27 March 2017

25 years of the Maastricht Treaty: party or hangover?

The signing of the Maastricht Treaty marked the first step towards the establishment of the European Union (EU) as we know it today. Now, 25 years later, it is time to take stock. Has the EU lived up to expectations? Is it up to the task of addressing the problems of our time – the euro crisis, the refugee crisis, Brexit and rising anti-European populism, with Trump as just the latest variation on this theme? Has the ideal of an integrated Europe become obsolete? We asked a number of Maastricht professors for their views. If it were up to Luc Soete, professor of International Economic Relations, Brussels should be given more power.

You believe the future of the EU lies in further integration, but the current trend is towards “own country first”. What now?

“For me it’s not merely about more or less integration; there are other paths too. On a number of issues, such as migration and security, much more integration is needed if you want to be effective. But on other issues – agriculture, say – we could do with less, or with something else altogether. Policies should be made at the level where they’re most effective. Personally I’m strongly in favour of a European research policy. For me it’s absurd that alongside the European Research Council the member states all still have their own national agencies that do the same thing. And it’s those very agencies that stand in the way of a single European research policy. The Wellcome Trust in the UK hands out some 800 million euros annually just for life-sciences research. The NWO in the Netherlands spends about 600 million per year on all research fields, the FWO in Flanders about 200 million and Luxembourg 50 million. And there are another 30 such agencies around Europe. Every one of these organisations works with tenders, reviews, project proposals, all of which often end up being assessed by the same small coterie of researchers. It’s clear the process would benefit from economies of scale. Let the ERC take the reins when it comes to European research policy.”

What’s the biggest misconception about the EU?

“That they take power from the member states; that’s just not true. My point is that it would actually be desirable in a handful of areas. At present there’s a kind of top layer that overlaps with the national layer, which makes for constant tension between the EU and the member states and means they’re continually passing the buck. That top layer should be given real power in a few areas, as it has in agriculture or used to have over trade."

What will the EU look like after Brexit?

“I’m a pragmatic economist, so I tend to be guided by economic advantages: what will result in a win-win situation? A hard Brexit – a total split between the UK and Europe – is not win-win, but lose-lose. I think a number of points will emerge soon on which both sides want to agree, to their mutual benefit. The only reason it hasn’t happened yet is because the negotiations are just getting off the ground. Everyone’s still in fighting mode. Take the conditions attached to most European grants, such as the obligation to spend six months doing research in another member state. If England is no longer a member state there’ll be no legal foundation for this obligation, yet I imagine a lot of effort will be put into maintaining it. Is it in our advantage if the UK is not part of the Erasmus exchange programme? No. Cambridge, Oxford; these are highly respected universities with international teams you want to collaborate with. Some countries see admitting that as a betrayal. I think it’s important to salvage those pure win-win situations.”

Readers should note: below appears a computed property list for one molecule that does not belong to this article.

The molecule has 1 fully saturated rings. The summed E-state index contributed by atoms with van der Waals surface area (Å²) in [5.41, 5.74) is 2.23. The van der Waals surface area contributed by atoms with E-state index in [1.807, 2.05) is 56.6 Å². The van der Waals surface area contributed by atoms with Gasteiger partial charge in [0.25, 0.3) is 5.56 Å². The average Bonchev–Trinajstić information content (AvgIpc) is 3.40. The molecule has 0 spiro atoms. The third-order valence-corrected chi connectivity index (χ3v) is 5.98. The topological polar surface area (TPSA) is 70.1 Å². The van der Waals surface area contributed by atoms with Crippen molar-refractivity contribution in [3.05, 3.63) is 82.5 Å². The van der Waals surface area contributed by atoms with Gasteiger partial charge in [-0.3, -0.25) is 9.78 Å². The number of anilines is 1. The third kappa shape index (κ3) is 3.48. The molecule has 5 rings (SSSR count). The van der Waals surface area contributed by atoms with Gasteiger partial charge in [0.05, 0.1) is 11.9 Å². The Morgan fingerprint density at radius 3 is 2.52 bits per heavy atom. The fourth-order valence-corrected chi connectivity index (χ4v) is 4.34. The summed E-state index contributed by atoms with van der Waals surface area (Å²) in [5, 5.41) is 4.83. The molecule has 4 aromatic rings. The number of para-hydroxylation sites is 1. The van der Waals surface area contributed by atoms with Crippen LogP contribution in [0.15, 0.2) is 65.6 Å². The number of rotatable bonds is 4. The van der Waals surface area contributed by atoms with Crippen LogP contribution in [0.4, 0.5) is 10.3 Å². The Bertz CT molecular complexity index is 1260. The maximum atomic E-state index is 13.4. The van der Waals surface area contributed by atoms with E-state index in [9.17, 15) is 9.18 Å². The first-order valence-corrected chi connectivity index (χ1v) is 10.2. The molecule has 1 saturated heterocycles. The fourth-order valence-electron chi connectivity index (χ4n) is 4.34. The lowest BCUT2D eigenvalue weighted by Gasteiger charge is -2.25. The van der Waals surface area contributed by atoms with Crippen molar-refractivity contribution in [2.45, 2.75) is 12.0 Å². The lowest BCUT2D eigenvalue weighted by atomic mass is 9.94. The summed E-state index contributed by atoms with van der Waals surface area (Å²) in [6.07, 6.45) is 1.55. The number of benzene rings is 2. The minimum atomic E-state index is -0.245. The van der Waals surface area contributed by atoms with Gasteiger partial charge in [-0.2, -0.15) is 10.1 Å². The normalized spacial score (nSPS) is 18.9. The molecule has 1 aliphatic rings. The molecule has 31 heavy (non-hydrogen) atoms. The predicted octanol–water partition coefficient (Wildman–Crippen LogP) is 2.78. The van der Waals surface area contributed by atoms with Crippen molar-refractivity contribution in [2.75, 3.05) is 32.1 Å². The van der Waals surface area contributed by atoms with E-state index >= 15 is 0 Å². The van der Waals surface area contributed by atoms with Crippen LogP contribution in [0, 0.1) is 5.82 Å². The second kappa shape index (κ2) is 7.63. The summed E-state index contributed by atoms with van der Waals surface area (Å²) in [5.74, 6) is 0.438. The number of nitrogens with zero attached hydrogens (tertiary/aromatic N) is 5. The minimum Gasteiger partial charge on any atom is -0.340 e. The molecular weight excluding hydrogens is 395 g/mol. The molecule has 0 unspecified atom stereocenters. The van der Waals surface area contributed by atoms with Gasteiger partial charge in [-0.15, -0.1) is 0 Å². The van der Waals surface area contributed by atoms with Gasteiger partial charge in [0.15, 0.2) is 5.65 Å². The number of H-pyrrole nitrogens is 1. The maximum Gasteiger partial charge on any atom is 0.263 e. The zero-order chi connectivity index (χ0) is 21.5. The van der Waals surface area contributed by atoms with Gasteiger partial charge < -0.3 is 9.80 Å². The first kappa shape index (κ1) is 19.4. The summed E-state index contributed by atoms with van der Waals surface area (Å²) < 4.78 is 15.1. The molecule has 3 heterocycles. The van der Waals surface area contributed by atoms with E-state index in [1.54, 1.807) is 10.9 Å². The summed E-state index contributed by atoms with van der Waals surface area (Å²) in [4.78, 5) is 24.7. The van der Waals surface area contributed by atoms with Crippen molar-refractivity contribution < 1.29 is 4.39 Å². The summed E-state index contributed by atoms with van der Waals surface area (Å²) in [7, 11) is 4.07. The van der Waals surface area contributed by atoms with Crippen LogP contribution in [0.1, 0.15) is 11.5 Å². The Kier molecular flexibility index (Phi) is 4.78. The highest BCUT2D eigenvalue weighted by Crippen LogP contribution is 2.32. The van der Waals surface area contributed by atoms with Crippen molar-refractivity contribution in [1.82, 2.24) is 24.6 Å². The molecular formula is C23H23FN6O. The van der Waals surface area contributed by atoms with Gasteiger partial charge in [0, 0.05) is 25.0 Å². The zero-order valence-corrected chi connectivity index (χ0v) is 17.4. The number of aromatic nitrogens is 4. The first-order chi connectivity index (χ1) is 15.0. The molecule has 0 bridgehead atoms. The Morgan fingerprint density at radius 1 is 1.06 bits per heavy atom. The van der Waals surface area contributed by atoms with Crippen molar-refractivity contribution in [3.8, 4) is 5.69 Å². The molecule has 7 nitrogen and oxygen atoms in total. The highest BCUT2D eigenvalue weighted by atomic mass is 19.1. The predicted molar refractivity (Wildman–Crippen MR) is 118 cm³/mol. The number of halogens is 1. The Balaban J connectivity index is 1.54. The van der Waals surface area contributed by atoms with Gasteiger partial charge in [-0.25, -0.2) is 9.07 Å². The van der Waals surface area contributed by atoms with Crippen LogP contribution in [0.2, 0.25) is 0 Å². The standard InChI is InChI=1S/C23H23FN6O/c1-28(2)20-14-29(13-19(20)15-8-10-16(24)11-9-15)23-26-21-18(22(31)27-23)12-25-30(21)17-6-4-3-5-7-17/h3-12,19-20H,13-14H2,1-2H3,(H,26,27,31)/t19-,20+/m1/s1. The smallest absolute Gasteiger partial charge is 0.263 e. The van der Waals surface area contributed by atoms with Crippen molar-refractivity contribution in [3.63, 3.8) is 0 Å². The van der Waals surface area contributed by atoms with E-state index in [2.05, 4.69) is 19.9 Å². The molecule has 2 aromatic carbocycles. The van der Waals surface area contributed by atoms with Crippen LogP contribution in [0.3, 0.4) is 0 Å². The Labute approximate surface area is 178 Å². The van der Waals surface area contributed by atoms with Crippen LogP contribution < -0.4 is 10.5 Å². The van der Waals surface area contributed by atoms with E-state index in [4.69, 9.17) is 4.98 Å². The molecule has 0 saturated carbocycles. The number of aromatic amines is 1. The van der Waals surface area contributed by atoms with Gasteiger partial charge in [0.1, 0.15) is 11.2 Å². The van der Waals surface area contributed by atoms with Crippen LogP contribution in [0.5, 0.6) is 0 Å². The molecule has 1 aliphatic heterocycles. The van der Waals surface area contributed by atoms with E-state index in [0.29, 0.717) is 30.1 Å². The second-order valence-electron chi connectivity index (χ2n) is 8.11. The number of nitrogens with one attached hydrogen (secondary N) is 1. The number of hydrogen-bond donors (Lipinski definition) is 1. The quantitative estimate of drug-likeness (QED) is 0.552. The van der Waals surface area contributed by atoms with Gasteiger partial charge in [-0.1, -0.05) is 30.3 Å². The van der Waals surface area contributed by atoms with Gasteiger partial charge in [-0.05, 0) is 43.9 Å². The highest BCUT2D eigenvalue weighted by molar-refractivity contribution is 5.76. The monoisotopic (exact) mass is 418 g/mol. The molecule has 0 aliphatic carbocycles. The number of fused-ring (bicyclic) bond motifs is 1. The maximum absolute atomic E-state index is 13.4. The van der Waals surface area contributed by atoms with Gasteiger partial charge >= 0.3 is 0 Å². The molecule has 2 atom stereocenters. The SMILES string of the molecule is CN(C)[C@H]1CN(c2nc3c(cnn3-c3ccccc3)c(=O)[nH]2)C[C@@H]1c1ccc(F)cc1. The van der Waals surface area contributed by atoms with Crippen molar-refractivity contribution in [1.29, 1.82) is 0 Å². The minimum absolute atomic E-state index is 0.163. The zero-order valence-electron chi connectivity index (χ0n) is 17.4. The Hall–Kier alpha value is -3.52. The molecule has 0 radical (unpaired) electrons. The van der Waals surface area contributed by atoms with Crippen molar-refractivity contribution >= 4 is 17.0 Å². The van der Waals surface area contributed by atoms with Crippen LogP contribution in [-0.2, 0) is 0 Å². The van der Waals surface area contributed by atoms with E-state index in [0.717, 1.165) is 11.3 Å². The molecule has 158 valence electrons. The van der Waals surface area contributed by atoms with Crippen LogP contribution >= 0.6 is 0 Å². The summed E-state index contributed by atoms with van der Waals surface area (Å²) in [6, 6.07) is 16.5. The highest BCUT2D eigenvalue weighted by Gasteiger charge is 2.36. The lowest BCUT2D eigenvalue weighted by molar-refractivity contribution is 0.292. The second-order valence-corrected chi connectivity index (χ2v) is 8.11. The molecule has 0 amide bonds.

Will anti-European populism prevail?

“Populism and increasing nationalism are a great threat for Europe. Be they in France, Germany or the Netherlands, populists want more power for the member states. But people who argue that Brexit should be followed by Nexit don’t know what they’re talking about. The UK is a relatively big country, an island, and not part of Schengen or the single currency. Without Europe they may be able to go it alone. Not so for countries on the continent; we’re now inextricably intertwined with one another. But the UK, too, will pay a steep economic price in the long term.

“Just as I didn’t expect Wilders to come to power in the recent elections, I don’t see Le Pen managing it in France or the AfD having a significant influence in Germany. And then the crisis year 2017 will pass, and after the elections and all the Brexit negotiations Europe will end up more strongly united. I’m fairly confident things will turn out all right. But then, I also never thought there’d be a Brexit.”

By: Annelotte Huiskes